Lately, as I view Zentangle tiles and artwork shared on the Zentangle Mosaic app, I find myself once again asking, What is Zentangle?
Is Zentangle an art form? Is it a meditative process? Is it a creative process? Is it a method of relaxation? Does it help me feel better about myself? Does it calm me when I am tense or anxious? Does it teach me? Does it help me in my quest to learn to express myself through art? Does it reflect who I am or who I am becoming? Does it help me see the world more clearly? Does it build my confidence?
The answer to these and many more questions is, Yes!
Zentangle is and does all these things and more, all through very simple strokes of a pen. The simple strokes, when put together, result in a product that is creative in its essence. But the process of creation–especially for those of us who are convinced we are artistically challenged–awakens a sense of self and a sense of accomplishment that brings contentment, inner peace, self pride, and other positive feelings while one is actively paying attention to the strokes of the pen. Since the process is not intended to result in a picture that represents anything in particular, the work can be appreciated for what it is–a reflection of one’s own being during the work’s creation. Certainly, as one learns new patterns and creates more complex spaces to fill with patterns, the process may more clearly reflect what we sense about the world around us. But it is not the intent of the Zentangle method that any picture–scene, bird, state of mind–should be planned. The process is meant to be spontaneous in its creation and output, reflecting nothing more than an arrangement of patterns that feel right at the time.
Here are some examples of “first” tiles from created by using three different books.
These tiles, or Zentangles produced on 3.5″ x 3.5″ artist paper tiles, are just to give you an idea of what can be done on your first day of tangling. The top one was created using the first 4 patterns presented in Suzanne McNeill’s workbook called Zentangle 1: Basics. The center tile used Day 1 patterns in Beckah Krahula’s One Zentangle a Day. For the bottom tile, I used Lesson 1 in the Zentangle Primer, by Zentangle founders Rick Roberts and Maria Thomas. I will talk about the three books another time, mostly because which book I would recommend depends on how you plan to use your tangling and what you choose to do with your tiles and skills. Here, I am merely pointing out that something unique and lovely comes out of first attempts. Even if some of the patterns look difficult, they are not.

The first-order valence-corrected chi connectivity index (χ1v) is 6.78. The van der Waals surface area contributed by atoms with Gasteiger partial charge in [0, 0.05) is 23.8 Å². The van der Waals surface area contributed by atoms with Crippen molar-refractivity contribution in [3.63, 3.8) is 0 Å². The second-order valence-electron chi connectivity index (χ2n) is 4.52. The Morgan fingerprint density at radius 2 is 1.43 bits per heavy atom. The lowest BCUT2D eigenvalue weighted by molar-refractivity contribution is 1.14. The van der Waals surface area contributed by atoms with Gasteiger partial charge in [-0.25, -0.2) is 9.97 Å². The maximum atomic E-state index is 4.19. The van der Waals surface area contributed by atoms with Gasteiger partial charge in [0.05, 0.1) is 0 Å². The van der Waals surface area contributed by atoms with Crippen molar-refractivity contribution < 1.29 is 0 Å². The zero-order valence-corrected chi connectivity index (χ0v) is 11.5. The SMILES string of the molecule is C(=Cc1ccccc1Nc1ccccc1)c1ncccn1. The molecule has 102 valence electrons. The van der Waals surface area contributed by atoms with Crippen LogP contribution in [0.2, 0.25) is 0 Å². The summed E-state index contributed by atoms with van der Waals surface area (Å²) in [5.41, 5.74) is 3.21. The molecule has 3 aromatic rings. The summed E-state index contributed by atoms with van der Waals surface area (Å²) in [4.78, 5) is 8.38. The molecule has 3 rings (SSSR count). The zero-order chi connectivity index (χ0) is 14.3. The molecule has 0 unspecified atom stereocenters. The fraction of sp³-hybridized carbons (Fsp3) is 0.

When I learned to Zentangle, I had to do it pretty much on my own. On the island of St. Martin, where there are two tiny countries and on which I live, there were no Certified Zentangle Teachers to guide my work or answer questions. No one I knew had even heard of Zentangle. That is one of the reasons I will be bringing Zentangle to the countries of Saint Martin and Sint Maarten in May of 2017–only a few months away. I hope to first offer free workshops to troubled school children and bored senior citizens. Later, I hope to expand to offer workshops to people on the island who, like me, are looking for a meditative method that involves doing while relaxing, and that can be done anywhere.
More about what Zentangle is, and maybe what it is not, next time!
Until then, happy tangling!